- Release your need to be understood by others. Don’t try to be spiritual, and don’t play God. Simply follow Him.
The benefits of habitually acknowledging God go far beyond my use of time. Whenever I need to discern between sacrificial helpfulness and being imposed upon, whenever I’m considering a request, I need to know the truth so I can kindly, confidently say “yes” or “no.”
It helps whether I’m considering a romantic relationship or withstanding temptation within one. It helps me determine whether I succumb to being merely a buddy or build a healthy friendship; whether I pull my future spouse into a vortex of overcommitment or not; whether I reject married friends for not knowing my needs or teach (and learn) by sharing my life with them.
God has a way of rescuing me from hypocrisy by giving me opportunities to practice whatever I’m trying to preach. So I’m sure it’s no mistake that just when I decided to write my first draft of this article, one friend had a baby, another had a concert, and a third got sick; that my research project suddenly took on a life of its own; that I spent hours on the phone with loved ones; and that my thoughts were as unruly as a herd of happy 2-year-olds.
As I headed home from a long walk with a friend, hoping to jumpstart her early labor pains, I was thrilled with the privilege, grateful for her prayers for me, groaning over my lack of writing progress, and asking God for some insight.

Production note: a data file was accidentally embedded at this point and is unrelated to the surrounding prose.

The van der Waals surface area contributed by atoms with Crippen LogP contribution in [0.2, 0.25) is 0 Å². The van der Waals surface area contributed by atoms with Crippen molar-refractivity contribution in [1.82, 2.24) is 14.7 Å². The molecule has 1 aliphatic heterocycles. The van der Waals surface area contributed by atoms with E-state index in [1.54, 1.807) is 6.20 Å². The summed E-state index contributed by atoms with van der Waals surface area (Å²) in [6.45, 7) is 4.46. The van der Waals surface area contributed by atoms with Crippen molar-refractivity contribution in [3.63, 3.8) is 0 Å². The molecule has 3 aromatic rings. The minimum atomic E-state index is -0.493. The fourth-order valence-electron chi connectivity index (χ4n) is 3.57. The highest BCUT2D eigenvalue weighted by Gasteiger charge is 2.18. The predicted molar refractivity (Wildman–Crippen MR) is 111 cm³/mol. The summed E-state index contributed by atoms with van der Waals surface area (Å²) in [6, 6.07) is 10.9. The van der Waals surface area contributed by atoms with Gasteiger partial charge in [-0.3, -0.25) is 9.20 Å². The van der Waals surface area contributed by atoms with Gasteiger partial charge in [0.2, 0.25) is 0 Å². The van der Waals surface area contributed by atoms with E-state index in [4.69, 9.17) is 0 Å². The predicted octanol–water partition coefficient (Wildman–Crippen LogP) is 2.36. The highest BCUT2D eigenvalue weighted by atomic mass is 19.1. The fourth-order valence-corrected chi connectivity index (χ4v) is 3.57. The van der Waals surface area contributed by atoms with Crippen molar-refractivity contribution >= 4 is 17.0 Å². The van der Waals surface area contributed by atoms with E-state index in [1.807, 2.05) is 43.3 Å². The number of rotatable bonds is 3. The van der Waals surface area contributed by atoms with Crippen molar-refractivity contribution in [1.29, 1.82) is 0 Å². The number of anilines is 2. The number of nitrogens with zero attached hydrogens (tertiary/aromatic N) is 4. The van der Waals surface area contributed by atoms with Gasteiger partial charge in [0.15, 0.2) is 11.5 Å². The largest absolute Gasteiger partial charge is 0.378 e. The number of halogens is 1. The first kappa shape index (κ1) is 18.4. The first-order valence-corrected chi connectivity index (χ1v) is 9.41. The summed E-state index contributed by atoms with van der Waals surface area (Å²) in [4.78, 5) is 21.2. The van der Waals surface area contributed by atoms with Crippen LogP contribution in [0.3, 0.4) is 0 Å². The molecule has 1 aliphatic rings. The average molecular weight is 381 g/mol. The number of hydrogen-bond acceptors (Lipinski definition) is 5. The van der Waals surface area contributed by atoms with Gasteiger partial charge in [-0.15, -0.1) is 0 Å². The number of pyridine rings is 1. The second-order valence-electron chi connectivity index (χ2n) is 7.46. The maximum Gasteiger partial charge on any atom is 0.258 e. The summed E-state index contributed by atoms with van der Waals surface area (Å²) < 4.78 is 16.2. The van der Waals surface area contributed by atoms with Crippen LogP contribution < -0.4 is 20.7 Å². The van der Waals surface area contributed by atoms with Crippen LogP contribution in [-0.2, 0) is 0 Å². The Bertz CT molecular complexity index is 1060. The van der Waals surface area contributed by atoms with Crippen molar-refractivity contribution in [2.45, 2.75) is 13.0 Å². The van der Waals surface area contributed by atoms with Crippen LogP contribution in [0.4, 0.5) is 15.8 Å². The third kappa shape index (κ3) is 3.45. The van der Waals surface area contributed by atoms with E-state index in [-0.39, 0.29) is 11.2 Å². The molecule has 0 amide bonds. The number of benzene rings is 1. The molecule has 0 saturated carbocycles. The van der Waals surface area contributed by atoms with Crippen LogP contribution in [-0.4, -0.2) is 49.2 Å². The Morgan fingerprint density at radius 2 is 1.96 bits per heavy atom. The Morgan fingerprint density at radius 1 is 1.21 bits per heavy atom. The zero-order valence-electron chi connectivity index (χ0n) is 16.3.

Here it is:
If I were heir to billions, I’d expect to share with others.
And I am heir to that vast treasure, the unsearchable riches of Christ.7
On top of that, parents and siblings and mentors and friends have lavished me with love and wisdom, courageous example and costly self-disclosure, heartfelt prayer, constructive criticism, undeserved patience — and a lunch, a spiral notebook, and a lasting life lesson.
“Freely you have received,” says Jesus. “Freely give.”8
Does the heart tally the red blood cells sent to the lungs? Do the lungs send an invoice for the oxygen shared with the brain? The Body of Christ has no need to keep accounts. What’s done for one member is done for all. What’s done for the smallest believer in Jesus is done for Him. And what’s done for Jesus is paid back a hundred times over!9
I’ve learned that if I focus on pleasing people and take on too much, I may lose relationships to my own resentment. If I focus on pleasing myself and take on too little, I may lose out on the wonder of experiencing God’s power at work through me. Knowing His inexhaustible riches has freed me to help and to rest — without resentment or guilt, without fear that my needs or those of others will be unmet.
Because of the depth of the riches and wisdom and knowledge and mercies of God, it’s only reasonable to give myself — gladly and confidently — as a living sacrifice to Him.10
It’s His love that has tamed my time.
Copyright 2015 Elisabeth Adams. All rights reserved.
- Matthew 25:13-29
- John 5:19
- 2 Corinthians 12:9
- John 4:34
- Proverbs 3:5-6
- Proverbs 19:17
- Ephesians 3:8
- Matthew 10:8
- 1 Corinthians 12:12-27; Matthew 25:31-40; Mark 10:29-30; Luke 6:38; Ephesians 3:20
- Romans 11:33; Romans 12:1-2
About the Author
Elisabeth Adams has lived in five states, one Canadian province, and the captivating city of Jerusalem, where she studied historical geography and Hebrew. As a freelance writer and editor, she loves hearing and telling new tales of God’s faithfulness. Most of all, she wants to keep a quiet heart.